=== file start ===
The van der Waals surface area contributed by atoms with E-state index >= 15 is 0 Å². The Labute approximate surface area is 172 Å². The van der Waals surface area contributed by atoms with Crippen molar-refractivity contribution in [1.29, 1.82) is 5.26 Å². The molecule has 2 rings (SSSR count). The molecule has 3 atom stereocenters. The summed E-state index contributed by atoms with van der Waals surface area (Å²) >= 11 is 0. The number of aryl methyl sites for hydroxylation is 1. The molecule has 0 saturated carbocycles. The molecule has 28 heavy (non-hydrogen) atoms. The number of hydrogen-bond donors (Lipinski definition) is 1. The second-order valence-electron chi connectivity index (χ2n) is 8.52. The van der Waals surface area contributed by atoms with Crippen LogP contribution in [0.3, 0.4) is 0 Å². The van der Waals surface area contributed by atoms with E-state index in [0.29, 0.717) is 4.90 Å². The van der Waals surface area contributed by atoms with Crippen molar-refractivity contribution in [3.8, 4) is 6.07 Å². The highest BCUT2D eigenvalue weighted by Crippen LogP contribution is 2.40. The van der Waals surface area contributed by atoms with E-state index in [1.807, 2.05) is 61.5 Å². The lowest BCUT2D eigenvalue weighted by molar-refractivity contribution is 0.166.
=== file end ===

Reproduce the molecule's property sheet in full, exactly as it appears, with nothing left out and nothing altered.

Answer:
The van der Waals surface area contributed by atoms with E-state index >= 15 is 0 Å². The Labute approximate surface area is 172 Å². The van der Waals surface area contributed by atoms with Crippen molar-refractivity contribution in [1.29, 1.82) is 5.26 Å². The molecule has 2 rings (SSSR count). The molecule has 3 atom stereocenters. The summed E-state index contributed by atoms with van der Waals surface area (Å²) >= 11 is 0. The number of aryl methyl sites for hydroxylation is 1. The molecule has 0 saturated carbocycles. The molecule has 28 heavy (non-hydrogen) atoms. The number of hydrogen-bond donors (Lipinski definition) is 1. The second-order valence-electron chi connectivity index (χ2n) is 8.52. The van der Waals surface area contributed by atoms with Crippen LogP contribution in [0.3, 0.4) is 0 Å². The van der Waals surface area contributed by atoms with E-state index in [0.29, 0.717) is 4.90 Å². The van der Waals surface area contributed by atoms with Crippen molar-refractivity contribution in [3.8, 4) is 6.07 Å². The highest BCUT2D eigenvalue weighted by Crippen LogP contribution is 2.40. The van der Waals surface area contributed by atoms with E-state index in [1.807, 2.05) is 61.5 Å². The lowest BCUT2D eigenvalue weighted by molar-refractivity contribution is 0.166.